For the bored, locked-down and lonely

Tutorial: Make an upcycled belt

Alright pals, I have to confess something: I can’t find my upcycled belt anywhere in the giant wilderness that is my wardrobe, so I can’t show you how cool it looks. You’re just going to have to imagine how cool an upcycled belt made out of an old bike inner tube would look on my child-bearing hips.

Nonetheless, this super-fun project is a brilliant way to make yourself a brand new accessory for FREE or just the cost of a couple of doohickeys.


  • A sturdy material that doesn’t fray to make the belt out of, for example: old inner tubes, old leather from a worn-out jacket, heavy-duty shopping bags (the vinyl-coated woven fabric kind), PVC, doubled-up duct tape…even an old waxed tablecloth would work!
  • Sharp scissors
  • Some scrap cardboard (i.e. from a cereal box)
  • Two rings slightly wider than the belt width you want, an old belt buckle or some velcro
  • Some strong glue

For this demonstration I will be using some lime-green duct tape because I mean wouldn’t you if you had lime-green duct tape?

Tutorial: Press some flowers


  • you will be required to take a walk outside (even if it’s only to your garden / balcony): this is good for you
  • it takes two weeks for the flowers to dry out: this gives you something to look forward to
  • they make great gifts for yourself or someone else – frame them, make a bookmark, make a card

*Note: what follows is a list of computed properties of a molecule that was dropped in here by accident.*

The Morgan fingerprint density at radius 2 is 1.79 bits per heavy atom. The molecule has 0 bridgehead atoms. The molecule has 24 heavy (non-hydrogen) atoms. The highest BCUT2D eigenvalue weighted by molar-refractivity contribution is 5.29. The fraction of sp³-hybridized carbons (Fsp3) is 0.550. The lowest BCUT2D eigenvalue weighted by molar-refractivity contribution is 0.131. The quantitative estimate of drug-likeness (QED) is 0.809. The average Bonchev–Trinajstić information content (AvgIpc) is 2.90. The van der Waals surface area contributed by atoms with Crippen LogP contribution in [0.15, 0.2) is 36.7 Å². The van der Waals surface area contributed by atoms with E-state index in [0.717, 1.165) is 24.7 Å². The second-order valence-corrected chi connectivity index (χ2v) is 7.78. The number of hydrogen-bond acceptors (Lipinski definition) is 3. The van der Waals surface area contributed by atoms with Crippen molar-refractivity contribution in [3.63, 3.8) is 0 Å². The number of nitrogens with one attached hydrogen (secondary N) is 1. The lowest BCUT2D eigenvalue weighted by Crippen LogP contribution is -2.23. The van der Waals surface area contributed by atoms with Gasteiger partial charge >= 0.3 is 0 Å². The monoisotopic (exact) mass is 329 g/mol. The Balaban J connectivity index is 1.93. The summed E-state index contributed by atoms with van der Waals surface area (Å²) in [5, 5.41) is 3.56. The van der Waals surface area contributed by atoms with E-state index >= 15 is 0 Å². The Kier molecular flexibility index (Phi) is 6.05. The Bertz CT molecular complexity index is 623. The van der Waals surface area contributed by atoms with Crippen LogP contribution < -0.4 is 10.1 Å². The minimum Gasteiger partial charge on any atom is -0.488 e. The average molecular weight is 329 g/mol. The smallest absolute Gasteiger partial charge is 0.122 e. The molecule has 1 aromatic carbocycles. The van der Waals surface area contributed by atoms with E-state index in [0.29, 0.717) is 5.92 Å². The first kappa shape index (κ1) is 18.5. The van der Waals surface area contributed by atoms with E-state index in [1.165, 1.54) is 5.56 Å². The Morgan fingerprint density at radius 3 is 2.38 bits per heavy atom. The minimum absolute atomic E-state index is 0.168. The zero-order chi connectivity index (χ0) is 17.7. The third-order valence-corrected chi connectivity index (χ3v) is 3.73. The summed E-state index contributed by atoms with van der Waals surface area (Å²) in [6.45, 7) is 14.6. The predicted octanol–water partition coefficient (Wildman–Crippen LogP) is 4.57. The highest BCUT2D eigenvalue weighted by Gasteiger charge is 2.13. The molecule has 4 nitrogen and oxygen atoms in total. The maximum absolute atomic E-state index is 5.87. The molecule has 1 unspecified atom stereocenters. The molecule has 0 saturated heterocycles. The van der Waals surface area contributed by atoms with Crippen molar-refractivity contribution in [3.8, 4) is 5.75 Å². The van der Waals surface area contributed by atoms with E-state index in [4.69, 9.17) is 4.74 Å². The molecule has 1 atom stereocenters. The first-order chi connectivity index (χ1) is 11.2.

Go for a walk. Look out for wildflowers. Look closely. Go for something that intrigues you. It really doesn’t matter what they are. They could be weeds. Pick two or three. Ideally, they should have a reasonably flat bloom. I found some of these in an overgrown patch of the garden.

nigella bloom


Cut them so that they still have small stems. If there is water on them, gently dab them, and leave them to dry on a piece of kitchen roll.


Place the flowers on a piece of cardboard. Make sure they’re not touching each other. Place another piece of cardboard on top, so they’re sandwiched in. Put a heavy book, or a stack of books, on top of them. Leave for two weeks.


Carefully remove the top layer of cardboard. Use tweezers to gently lift the pressed flowers. Arrange them on a piece of paper. Glue down. Frame. (Or glue them onto card to make a greetings card or bookmark).

beautiful pressed flowers mounted on watercolour paper in a glass frame

Tutorial: Easy DIY nail art – glitter placement (extra festive)

Do you have chunky glitter lying around your house but all the festivals are cancelled? Get that shit on your nails! Here is an easy tutorial for making your nails look home-disco ready, with no need for the salon (which is closed anyway). This takes between 20 to 50 minutes, depending on how much glitter you want to cram on your nails. You will need:

a toothpick, chunky glitter, clear polish, top coat, fave polish
step 1: apply your favourite polish. step2: add a generous coat of clear polish
step 3: use the toothpick to pick up glitter (wet the tip first, e.g. lick it)
step 4: place glitter on nails in desired design, working quickly before the polish dries (if you don't have clear polish you can use regular)
step 5: apply a top coat to seal in the glitter and voila!
close up of gorgeous nails
close up wide shot of nails

Tutorial: How to make beeswax wraps

Beeswax are the eco-friendly alternative to clingfilm and aluminium foil – because your sandwiches, blocks of cheese and carrot sticks deserve ONLY THE FINEST. Also – and this is the best bit – they are super easy and fun to make, and a perfect way to upcycle old shirts or duvet covers. It’s a vaguely addictive activity – one morning you’ll wake up and realise there is no one left in your social circle to gift a set of beeswax wraps to.

how to make beeswax wraps tutorial

Click here to download a high-quality printable version of this tutorial.